27350190733_eda43b9c77_mEmail is often the primary way nonprofits communicate with their donors and there’s a reason for that. It’s fast, easy, relatively inexpensive, and almost everyone has an email address. You can quickly get a message out to a lot of people.

Email, unlike social media, is something you can control. You don’t have to rely on a social media algorithm to hope your message ends up in your donor’s feed.

But email is not a miracle mode of communication because you’re not the only one using it. People get hundreds of emails a day plus messages from other sources such as social media. It’s information overload to the max and it’s easy for your messages to get lost in the melee.

Here’s what you need to do to make your email messages stand out.

What’s your intention?

What’s the purpose of your message? What do you want your reader to do? Maybe it’s to donate, volunteer, attend an event, or contact her legislators. Maybe you’re sharing an update.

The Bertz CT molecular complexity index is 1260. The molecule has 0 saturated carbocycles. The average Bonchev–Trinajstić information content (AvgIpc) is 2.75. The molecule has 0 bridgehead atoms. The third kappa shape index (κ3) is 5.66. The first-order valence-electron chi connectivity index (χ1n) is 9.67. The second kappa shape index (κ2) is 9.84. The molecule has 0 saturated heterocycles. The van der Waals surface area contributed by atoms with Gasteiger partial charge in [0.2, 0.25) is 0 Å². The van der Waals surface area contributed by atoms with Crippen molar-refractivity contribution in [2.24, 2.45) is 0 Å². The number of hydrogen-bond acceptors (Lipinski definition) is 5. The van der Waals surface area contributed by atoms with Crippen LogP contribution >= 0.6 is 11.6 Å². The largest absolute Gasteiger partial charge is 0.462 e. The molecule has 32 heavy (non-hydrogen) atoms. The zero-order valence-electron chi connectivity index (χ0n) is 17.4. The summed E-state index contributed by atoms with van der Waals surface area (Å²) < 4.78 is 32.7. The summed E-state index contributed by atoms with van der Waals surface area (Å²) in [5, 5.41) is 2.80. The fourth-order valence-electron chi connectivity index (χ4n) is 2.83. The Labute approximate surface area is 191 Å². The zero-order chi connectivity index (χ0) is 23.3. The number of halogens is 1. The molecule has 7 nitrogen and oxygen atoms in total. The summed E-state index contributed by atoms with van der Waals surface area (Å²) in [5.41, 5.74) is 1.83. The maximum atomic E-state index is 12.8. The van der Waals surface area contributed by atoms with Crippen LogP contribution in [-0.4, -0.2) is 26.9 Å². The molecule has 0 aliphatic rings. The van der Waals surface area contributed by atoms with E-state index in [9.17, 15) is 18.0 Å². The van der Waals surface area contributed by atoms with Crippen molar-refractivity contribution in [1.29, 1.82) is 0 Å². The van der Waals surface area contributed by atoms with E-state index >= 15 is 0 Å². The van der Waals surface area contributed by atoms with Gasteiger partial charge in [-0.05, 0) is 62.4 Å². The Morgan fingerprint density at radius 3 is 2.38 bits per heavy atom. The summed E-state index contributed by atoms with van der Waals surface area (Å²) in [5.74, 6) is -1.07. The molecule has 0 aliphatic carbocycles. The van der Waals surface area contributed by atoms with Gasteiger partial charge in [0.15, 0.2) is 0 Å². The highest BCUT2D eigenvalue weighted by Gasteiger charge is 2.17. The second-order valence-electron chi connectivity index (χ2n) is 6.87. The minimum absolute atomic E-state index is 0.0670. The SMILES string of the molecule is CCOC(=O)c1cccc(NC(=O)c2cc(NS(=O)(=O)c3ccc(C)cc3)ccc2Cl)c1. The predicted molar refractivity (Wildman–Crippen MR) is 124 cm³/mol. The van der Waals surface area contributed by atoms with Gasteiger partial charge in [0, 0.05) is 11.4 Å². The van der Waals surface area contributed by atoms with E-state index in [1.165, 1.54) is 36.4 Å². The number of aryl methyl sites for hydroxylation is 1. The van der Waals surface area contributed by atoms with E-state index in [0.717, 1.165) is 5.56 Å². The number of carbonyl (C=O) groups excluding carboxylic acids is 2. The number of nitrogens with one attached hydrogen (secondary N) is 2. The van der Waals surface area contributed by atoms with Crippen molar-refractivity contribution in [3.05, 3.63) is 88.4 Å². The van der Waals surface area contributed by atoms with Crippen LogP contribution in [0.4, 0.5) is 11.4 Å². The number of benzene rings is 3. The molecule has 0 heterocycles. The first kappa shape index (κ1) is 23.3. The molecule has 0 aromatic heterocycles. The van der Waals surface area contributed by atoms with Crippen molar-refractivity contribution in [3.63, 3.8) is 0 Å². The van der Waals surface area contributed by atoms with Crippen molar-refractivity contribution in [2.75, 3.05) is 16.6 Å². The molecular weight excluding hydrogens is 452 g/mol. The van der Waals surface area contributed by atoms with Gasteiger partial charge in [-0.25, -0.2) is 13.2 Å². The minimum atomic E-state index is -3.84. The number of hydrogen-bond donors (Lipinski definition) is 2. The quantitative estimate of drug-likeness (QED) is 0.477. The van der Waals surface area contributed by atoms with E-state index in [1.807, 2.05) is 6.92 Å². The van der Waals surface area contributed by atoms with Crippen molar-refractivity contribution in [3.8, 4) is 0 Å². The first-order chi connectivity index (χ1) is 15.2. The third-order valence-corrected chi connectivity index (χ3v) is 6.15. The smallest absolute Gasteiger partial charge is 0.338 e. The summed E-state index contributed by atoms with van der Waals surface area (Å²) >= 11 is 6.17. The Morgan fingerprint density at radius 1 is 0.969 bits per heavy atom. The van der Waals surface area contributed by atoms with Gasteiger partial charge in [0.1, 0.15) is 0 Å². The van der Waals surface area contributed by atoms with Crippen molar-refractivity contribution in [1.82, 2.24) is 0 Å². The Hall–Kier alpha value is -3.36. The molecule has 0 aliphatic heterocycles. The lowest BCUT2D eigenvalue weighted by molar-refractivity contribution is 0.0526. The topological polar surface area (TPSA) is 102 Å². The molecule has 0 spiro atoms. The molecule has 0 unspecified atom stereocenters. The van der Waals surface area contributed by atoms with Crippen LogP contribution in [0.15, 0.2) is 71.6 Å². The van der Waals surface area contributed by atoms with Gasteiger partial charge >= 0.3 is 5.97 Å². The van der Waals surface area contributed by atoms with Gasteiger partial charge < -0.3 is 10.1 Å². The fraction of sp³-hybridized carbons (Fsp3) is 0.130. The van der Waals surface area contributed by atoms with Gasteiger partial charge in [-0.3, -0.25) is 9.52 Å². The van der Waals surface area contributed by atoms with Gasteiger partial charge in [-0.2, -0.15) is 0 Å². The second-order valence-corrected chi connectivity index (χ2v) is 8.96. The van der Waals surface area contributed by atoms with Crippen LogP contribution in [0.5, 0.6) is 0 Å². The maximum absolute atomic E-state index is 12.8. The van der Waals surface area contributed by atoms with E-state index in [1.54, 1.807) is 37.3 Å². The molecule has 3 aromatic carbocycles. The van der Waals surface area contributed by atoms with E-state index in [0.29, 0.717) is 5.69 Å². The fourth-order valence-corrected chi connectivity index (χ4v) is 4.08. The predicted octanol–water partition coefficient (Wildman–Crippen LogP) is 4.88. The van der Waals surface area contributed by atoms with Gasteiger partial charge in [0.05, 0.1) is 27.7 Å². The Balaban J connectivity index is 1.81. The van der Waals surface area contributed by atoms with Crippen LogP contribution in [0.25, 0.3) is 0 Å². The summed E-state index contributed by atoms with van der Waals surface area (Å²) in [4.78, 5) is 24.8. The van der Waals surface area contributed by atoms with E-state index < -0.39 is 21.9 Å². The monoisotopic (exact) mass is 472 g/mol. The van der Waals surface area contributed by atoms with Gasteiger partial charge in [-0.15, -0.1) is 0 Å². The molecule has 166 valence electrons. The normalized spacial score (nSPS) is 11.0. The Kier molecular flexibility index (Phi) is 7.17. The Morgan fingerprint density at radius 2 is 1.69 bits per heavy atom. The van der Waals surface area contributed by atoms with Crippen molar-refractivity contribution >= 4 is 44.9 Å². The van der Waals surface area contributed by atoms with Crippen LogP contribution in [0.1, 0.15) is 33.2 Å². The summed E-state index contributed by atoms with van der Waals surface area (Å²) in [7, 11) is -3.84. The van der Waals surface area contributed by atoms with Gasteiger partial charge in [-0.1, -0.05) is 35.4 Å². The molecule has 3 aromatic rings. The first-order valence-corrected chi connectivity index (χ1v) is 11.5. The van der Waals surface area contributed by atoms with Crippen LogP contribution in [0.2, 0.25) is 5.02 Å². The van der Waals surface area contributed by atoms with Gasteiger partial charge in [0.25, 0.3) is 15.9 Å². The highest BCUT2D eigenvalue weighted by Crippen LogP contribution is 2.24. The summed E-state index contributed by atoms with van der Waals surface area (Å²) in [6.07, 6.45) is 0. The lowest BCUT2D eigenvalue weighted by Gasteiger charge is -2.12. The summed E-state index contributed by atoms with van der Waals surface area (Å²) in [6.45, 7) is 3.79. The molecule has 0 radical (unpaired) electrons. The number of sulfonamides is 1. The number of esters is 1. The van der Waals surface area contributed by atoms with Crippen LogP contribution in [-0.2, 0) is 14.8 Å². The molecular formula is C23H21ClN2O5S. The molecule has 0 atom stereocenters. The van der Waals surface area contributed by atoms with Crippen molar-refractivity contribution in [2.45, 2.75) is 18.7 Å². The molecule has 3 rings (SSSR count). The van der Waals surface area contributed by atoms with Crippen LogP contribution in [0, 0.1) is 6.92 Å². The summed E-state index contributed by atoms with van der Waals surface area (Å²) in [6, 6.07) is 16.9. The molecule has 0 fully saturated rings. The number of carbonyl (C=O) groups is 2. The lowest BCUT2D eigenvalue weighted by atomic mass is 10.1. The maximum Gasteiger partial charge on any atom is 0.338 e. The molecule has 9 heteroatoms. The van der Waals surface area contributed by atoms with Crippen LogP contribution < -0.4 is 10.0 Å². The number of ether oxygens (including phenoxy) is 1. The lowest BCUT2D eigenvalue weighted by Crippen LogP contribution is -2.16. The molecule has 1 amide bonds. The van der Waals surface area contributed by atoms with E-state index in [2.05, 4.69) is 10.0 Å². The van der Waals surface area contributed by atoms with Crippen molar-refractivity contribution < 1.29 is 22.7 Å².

Think from your reader’s perspective. What would she be interested in or what would make him take action?

Keep it simple and stick to one call to action.

A good subject line is crucial

A good subject line is the key to getting someone to open your email message. If he doesn’t bother to open it, all your work has gone to waste.

Give some thought to it. Instead of Donate to our Spring Appeal or May 2018 Newsletter, try Find out how you can help Jason learn to read or Thanks to you, the Tyler family has a home of their own.

Better Open Rates: How to Write Killer Email Subject Lines

Short and sweet

Your next step is to get your donor to read your message. Keep her interested. Remember your email is one of hundreds your donor will receive that day, along with whatever else is going on in her life.

Make your messages short, but engaging, and get to the point right away.

Keep this in mind when you send your e-newsletter or updates. You might want to consider a two-article newsletter twice a month instead of one with four articles (and it’s unlikely your donors will read all four articles) once a month.

Make it easy to read and scan

Besides sending a short message, use short paragraphs, too. It needs to be easy to read (and scan) in an instant. Don’t use teeny tiny font either.